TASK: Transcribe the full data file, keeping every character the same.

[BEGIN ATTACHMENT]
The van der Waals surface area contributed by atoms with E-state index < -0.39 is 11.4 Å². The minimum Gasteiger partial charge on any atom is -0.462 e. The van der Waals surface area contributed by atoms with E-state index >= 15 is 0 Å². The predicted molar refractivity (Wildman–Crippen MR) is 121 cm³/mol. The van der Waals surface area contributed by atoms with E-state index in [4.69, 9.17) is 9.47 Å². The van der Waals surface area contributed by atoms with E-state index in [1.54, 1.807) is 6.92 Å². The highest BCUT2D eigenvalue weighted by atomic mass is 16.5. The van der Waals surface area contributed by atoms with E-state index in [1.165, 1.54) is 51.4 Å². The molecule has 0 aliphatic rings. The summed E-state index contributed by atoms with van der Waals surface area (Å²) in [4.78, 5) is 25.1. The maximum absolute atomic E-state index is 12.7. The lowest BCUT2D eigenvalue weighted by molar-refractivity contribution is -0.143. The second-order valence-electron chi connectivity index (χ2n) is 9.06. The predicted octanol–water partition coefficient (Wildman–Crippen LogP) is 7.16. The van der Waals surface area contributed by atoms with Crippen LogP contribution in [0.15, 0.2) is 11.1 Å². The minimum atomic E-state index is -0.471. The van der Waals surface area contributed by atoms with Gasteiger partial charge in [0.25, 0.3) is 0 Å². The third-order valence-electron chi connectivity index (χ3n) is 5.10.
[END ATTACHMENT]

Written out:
The van der Waals surface area contributed by atoms with E-state index < -0.39 is 11.4 Å². The minimum Gasteiger partial charge on any atom is -0.462 e. The van der Waals surface area contributed by atoms with E-state index >= 15 is 0 Å². The predicted molar refractivity (Wildman–Crippen MR) is 121 cm³/mol. The van der Waals surface area contributed by atoms with E-state index in [4.69, 9.17) is 9.47 Å². The van der Waals surface area contributed by atoms with E-state index in [1.54, 1.807) is 6.92 Å². The highest BCUT2D eigenvalue weighted by atomic mass is 16.5. The van der Waals surface area contributed by atoms with E-state index in [1.165, 1.54) is 51.4 Å². The molecule has 0 aliphatic rings. The summed E-state index contributed by atoms with van der Waals surface area (Å²) in [4.78, 5) is 25.1. The maximum absolute atomic E-state index is 12.7. The lowest BCUT2D eigenvalue weighted by molar-refractivity contribution is -0.143. The second-order valence-electron chi connectivity index (χ2n) is 9.06. The predicted octanol–water partition coefficient (Wildman–Crippen LogP) is 7.16. The van der Waals surface area contributed by atoms with Crippen LogP contribution in [0.15, 0.2) is 11.1 Å². The minimum atomic E-state index is -0.471. The van der Waals surface area contributed by atoms with Gasteiger partial charge in [0.25, 0.3) is 0 Å². The third-order valence-electron chi connectivity index (χ3n) is 5.10.